As the tech race heats up, self-storage startup Boxful is primed for a strong showing. CEO Norman Cheung tells Duan Ting the company knows HK well and understands the agony of living in a jam-packed city.
Norman Cheung, chief executive officer of Boxful, believes that competition is a good thing, and the self-storage business holds great promise as Hong Kong apartments continue to shrink in size. (PARKER ZHENG / CHINA DAILY)
Boxful — Asia’s largest on-demand valet storage and logistics tech startup — feels it’s not punching above its weight despite the rapid proliferation of locally and foreign-funded industry players in Hong Kong.
Its rallying cry is “we know Hong Kong” and, in the words of company co-founder and Chief Executive Officer Norman Cheung, “we’re familiar with the pain of grappling with the lack of space” in an overcrowded city.
Cheung, who launched the company along with partner Carl Wu in early 2015, recalls that hailing from a middle-class family in congested Hong Kong had very much dictated his entrepreneurial concept and desire to bring it to fruition.
“Growing up in Hong Kong, my two younger brothers and I had to squeeze ourselves into a small bedroom with a bunk bed and pull-out mattress, so I understand the pain of lack of space and I really wanted to find a way to solve this huge social problem,” he tells China Daily.
When we came up with the plan to get Boxful off the ground, I talked to about 10 people, and half of them didn’t like the idea
Norman Cheung, co-founder and chief executive officer of Boxful
Boxful, with warehouses dotted across Hong Kong, entered the fray in the valet storage business, charging customers as little as HK$29 a month for one storage box, along with free door-to-door pickup service, for the upkeep of one’s assortment of household paraphernalia.
The company’s base concept is not that new, Cheung admits. But, in terms of storing documents, a service that has been around for more than two decades, what’s new is they’ve switched from the “To Business” to the “To Clients” idea and, instead of using paper boxes, they use plastic boxes, with everything done online.
Competition has grown more intense from two years ago when Boxful debuted and was among the trailblazers in the field, with more than 20 companies now in the tussle for a slice of the pie.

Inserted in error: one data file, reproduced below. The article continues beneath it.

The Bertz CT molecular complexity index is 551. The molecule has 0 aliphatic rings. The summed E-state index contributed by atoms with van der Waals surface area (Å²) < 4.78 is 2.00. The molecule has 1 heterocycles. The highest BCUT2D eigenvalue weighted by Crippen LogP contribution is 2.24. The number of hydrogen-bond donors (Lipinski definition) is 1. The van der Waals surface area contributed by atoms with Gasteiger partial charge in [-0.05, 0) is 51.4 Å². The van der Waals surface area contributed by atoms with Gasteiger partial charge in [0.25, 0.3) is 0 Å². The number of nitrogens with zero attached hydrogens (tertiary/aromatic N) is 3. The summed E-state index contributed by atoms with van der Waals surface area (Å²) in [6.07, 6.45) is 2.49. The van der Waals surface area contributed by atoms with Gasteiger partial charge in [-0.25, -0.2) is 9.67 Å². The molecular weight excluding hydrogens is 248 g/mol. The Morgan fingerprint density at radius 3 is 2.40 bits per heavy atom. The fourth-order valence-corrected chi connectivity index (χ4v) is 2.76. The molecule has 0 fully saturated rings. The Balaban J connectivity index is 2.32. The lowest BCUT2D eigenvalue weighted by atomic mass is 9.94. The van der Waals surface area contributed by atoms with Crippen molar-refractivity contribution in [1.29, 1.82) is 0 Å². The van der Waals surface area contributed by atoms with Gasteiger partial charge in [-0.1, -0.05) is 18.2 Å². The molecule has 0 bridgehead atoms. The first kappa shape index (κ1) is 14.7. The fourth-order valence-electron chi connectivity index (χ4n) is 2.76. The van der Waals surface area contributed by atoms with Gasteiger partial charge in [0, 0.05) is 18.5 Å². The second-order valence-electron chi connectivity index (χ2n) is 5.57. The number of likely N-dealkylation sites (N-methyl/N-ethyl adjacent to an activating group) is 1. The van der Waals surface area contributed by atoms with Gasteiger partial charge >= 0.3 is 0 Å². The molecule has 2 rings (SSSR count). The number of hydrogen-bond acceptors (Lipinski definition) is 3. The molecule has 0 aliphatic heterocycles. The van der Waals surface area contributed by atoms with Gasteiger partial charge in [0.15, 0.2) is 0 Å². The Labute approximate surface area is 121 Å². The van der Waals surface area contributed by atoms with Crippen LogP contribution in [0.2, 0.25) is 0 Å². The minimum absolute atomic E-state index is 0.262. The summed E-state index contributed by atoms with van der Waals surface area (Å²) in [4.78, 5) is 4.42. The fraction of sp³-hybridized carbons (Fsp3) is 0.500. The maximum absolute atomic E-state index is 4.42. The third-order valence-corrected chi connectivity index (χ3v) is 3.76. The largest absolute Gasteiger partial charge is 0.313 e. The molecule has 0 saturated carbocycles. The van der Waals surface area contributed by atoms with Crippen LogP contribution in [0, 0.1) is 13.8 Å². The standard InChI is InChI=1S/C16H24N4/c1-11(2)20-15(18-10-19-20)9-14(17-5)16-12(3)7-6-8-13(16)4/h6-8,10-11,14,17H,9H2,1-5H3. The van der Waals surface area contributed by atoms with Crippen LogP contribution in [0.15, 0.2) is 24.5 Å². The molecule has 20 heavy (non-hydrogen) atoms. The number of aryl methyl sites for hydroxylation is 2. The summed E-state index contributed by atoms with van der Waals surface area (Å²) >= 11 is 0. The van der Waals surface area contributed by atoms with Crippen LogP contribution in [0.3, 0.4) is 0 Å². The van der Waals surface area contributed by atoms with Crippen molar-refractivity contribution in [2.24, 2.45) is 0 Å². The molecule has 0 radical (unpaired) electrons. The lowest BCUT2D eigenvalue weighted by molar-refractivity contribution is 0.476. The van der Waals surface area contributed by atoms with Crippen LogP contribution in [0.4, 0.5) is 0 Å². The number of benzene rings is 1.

“The user experience we provide with the valet model is new, more affordable and superior and that’s how we differentiate ourselves from others,” explains Cheung, adding that user experience starts from the notion of “being simpler is better”, including developing an app, free drop-offs and pick-ups, next-day delivery and customer service, and moving teams to provide the best services, plus an abundant investment pool.
Boxful has its own technology team, says Cheung, as he demonstrates how to use his phone app to store things like CDs, basketball stuff and documents.
“Our service is very convenient and Hong Kong people enjoy convenience. It’s like storage right in your pocket. You click a button to order our service without leaving your home or office, and you can schedule and track everything online, our delivery team does all the moving for you.
“In order to use traditional mini-storage, customers need, firstly, to know which mini-storage company they want to use and then locate a mini-storage facility closest to you. You’ll need to visit the facility and move everything yourself in and out of your unit. After all the trouble of searching for an ideal unit, you may find that the facility you were looking at is no longer available.”
Judging from the way things are going, Boxful is looking for more staff atop its current 40 employees.
Cheung believes their operation differs greatly from that of the traditional mini-storages as they provide door-to-door and next-day deliveries and, in most cases, it’s cheaper in terms of per square foot of space used.
“We save a lot in rental cost as the rent for our warehouses in the New Territories are considerably lower, probably one-third or half that of other mini-storage operators. We also serve large corporate clients and offer customized service plans. We’re able to cater to customers who want to store just one box all the way up to hundreds of square feet, and this is another difference.”
In terms of the safety issues traditional mini-storages often face, Cheung says all of their storage facilities are equipped with security tools, including 24/7 CCTV monitors and fire safety installations like fire detection alarms, automatic fire sprinkler systems, fire hose reels and fire extinguishers.
Access to the company’s storage facilities is restricted to staff members and these facilities operate in an open space environment free of partitioning or cubicles.
Cheung adds that they provide free insurance coverage to all of their customers’ stored items against fire and other types of damages, and customers are not allowed to store prohibited items including flammable items. They also have a dog patrol team deployed to regularly sniff out and identify potentially prohibited items including explosives.
Looking into his crystal ball, Cheung sees abundant opportunities for the industry in Hong Kong compared with Japan or the United States.